“Android Q brings improved privacy permissions for apps, Sharing Shortcuts to jump directly into another app to share content, and more”
Google has released the Android Q Beta 1 build, giving us the first look at its next major mobile operating system. This is the fourth time the company is providing an early look at the beta build ahead of the Google I/O event, where it usually announces the software officially. The beta build is already available to all Pixel phones, including the original Pixel series.
Android Q brings improved permissions, like on iOS, and now lets users permit apps to never access the location, only when the app is running, or all the time in the background. The new runtime permissions allow users to control app access to the Photos, Videos, and Audio, while apps must use the Download system file picker to give end users more control. This latest Android version will prevent apps from launching an activity while in the background. Other restrictions include limited access to smartphone’s IMEI, serial number, and similar identifiers, as well as randomising a device’s MAC address when connected to different Wi-Fi networks by default.
Android Q introduces Sharing Shortcuts that lets users jump directly into another app to share pics, video, etc. Developers can also publish share targets to launch a specific activity in their app with content attached, and these are shown to users in the Share UI. A new settings panel takes advantage of the Slices to show key system settings directly in third-party apps. This floating UI display’s internet connectivity, NFC, and audio volume as a bottom sheet. Android Q also brings support for foldable smartphones – this includes changes to onResume and onPause to support multi-resume and notify your app when it has focus.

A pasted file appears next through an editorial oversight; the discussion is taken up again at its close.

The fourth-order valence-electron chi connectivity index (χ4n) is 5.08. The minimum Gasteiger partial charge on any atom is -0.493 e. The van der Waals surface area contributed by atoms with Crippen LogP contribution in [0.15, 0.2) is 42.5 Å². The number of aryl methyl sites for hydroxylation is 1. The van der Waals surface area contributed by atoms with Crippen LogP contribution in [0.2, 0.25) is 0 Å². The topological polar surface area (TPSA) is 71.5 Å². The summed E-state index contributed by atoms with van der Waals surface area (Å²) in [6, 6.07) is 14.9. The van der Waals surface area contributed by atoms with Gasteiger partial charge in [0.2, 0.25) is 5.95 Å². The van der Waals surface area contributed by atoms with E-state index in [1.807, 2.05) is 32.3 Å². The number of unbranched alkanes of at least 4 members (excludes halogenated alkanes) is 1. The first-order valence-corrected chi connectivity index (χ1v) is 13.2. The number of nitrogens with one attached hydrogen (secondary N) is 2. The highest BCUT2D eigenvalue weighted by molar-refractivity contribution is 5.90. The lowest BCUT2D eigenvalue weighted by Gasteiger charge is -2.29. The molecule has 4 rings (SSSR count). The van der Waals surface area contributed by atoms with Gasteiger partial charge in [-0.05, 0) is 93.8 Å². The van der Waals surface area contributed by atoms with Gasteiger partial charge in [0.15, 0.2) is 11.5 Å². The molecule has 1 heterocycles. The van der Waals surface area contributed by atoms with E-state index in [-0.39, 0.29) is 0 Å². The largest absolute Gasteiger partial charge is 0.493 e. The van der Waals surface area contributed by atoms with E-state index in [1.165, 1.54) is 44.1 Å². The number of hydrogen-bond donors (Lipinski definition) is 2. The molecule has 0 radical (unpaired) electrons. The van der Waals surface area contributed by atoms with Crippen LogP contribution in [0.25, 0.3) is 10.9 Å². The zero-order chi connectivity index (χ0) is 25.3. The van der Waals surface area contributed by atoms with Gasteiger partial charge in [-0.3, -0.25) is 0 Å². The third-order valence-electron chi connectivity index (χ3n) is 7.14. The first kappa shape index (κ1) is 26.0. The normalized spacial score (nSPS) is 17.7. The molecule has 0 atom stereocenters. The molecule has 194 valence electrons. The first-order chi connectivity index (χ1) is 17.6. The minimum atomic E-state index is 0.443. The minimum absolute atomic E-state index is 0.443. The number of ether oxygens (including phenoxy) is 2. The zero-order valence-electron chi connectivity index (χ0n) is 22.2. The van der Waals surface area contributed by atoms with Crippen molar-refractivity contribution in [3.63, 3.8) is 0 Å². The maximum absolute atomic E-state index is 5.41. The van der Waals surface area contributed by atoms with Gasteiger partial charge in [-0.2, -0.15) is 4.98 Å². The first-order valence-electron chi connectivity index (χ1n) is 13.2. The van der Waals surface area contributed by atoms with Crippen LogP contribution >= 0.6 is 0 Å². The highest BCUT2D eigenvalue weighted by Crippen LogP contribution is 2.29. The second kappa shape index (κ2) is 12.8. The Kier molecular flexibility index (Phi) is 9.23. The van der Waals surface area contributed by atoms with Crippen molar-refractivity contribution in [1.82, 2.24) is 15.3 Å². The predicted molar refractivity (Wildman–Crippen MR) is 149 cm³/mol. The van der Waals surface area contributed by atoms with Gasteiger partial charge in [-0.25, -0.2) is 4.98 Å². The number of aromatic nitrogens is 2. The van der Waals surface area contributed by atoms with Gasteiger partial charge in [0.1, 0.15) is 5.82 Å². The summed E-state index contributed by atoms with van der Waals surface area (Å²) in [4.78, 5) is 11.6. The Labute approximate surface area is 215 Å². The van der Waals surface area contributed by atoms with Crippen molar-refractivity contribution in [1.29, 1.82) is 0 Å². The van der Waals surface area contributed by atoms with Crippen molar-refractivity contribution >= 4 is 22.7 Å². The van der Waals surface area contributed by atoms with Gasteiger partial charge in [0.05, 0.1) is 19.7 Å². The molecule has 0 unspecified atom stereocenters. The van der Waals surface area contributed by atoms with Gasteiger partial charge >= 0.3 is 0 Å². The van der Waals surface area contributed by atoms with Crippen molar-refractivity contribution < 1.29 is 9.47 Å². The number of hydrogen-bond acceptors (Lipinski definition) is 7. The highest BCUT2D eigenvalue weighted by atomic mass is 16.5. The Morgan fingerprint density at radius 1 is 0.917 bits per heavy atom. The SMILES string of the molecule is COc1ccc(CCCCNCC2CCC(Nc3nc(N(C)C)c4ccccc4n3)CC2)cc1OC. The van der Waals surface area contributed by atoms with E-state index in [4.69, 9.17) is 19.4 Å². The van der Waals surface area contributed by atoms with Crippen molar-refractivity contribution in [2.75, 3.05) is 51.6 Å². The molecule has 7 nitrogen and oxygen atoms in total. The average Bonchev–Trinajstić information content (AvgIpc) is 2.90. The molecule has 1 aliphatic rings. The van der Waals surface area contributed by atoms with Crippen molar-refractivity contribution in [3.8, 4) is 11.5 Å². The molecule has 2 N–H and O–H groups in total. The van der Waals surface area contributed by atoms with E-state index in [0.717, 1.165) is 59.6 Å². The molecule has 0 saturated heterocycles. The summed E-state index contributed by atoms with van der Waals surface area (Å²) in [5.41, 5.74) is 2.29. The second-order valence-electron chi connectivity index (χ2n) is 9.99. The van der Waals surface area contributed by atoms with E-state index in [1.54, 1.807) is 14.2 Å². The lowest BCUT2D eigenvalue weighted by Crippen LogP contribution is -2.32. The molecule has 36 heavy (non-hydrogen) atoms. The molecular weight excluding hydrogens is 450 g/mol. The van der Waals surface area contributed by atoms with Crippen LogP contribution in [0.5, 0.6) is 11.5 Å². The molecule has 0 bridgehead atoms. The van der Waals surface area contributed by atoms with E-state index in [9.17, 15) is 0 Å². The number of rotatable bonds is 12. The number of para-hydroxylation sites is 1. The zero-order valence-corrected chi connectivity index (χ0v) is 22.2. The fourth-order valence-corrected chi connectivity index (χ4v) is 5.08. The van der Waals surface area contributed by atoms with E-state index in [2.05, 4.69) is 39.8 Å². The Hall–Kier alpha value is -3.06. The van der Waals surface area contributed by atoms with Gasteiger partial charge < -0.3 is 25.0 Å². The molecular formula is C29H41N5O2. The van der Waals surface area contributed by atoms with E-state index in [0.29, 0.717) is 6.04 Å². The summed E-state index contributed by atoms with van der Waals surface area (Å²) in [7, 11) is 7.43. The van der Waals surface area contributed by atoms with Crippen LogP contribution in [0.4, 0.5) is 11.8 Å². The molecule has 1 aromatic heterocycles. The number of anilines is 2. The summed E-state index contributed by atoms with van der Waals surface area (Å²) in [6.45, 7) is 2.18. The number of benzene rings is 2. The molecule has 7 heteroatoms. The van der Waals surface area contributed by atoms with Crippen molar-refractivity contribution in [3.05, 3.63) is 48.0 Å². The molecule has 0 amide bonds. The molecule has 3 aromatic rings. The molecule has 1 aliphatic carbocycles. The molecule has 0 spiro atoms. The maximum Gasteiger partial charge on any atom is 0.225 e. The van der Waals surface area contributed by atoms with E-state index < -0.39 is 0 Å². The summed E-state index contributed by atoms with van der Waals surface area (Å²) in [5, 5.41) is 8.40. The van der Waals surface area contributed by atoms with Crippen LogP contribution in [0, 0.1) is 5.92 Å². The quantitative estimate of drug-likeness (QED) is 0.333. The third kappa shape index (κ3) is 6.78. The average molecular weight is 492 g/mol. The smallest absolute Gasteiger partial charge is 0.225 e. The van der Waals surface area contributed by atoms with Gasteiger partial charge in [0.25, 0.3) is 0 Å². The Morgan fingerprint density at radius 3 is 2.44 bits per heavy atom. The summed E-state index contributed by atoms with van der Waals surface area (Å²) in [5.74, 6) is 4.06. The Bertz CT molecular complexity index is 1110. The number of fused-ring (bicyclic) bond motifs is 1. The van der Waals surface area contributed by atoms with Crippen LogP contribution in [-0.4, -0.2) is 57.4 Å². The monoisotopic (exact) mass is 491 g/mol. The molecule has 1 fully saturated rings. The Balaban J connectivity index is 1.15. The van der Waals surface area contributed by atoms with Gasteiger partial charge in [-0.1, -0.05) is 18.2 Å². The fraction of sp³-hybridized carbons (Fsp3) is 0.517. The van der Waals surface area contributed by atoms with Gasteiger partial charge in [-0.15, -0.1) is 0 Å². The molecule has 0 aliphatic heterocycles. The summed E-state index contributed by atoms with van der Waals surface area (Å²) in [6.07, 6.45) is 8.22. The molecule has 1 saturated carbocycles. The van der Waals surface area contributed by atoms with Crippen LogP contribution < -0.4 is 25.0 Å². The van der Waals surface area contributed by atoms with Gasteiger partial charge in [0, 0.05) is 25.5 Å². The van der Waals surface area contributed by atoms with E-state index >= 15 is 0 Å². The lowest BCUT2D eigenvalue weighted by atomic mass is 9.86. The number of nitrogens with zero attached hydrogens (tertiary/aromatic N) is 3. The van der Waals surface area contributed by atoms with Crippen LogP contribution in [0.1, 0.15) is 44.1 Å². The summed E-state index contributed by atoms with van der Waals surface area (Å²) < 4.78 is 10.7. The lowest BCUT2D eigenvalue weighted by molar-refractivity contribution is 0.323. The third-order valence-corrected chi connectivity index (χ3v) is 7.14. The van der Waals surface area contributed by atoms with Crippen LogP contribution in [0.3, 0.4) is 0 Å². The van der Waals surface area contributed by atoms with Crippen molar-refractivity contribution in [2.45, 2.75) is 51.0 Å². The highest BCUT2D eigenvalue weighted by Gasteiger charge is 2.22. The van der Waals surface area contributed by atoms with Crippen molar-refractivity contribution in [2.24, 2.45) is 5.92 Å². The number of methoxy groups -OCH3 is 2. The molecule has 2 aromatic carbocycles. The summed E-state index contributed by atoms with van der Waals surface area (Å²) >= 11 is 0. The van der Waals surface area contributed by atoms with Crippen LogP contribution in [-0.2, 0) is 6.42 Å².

As for the imaging in the Android Q, apps can request Dynamic Depth image that consists of a JPEG, XMP metadata related to depth related elements, and a depth and confidence map embedded in the same file. This allows for improved blurs and bokeh options, as well as support for AR photography. The new version of Google’s mobile OS also introduces support for the new AV1 open source video codec.
There will be six Android Q Beta updates in total and a final public release in Q3 2019. This and future releases will be considered “betas.” As mentioned above, the Android Q Beta 1 is available for all Pixel phones via the Android Beta Program. However, those interested can also manually sideload the OTA as well as factory image flash. The next Android Q beta release is set for early April, followed by Beta 3 at Google I/O 2019 on May 7th.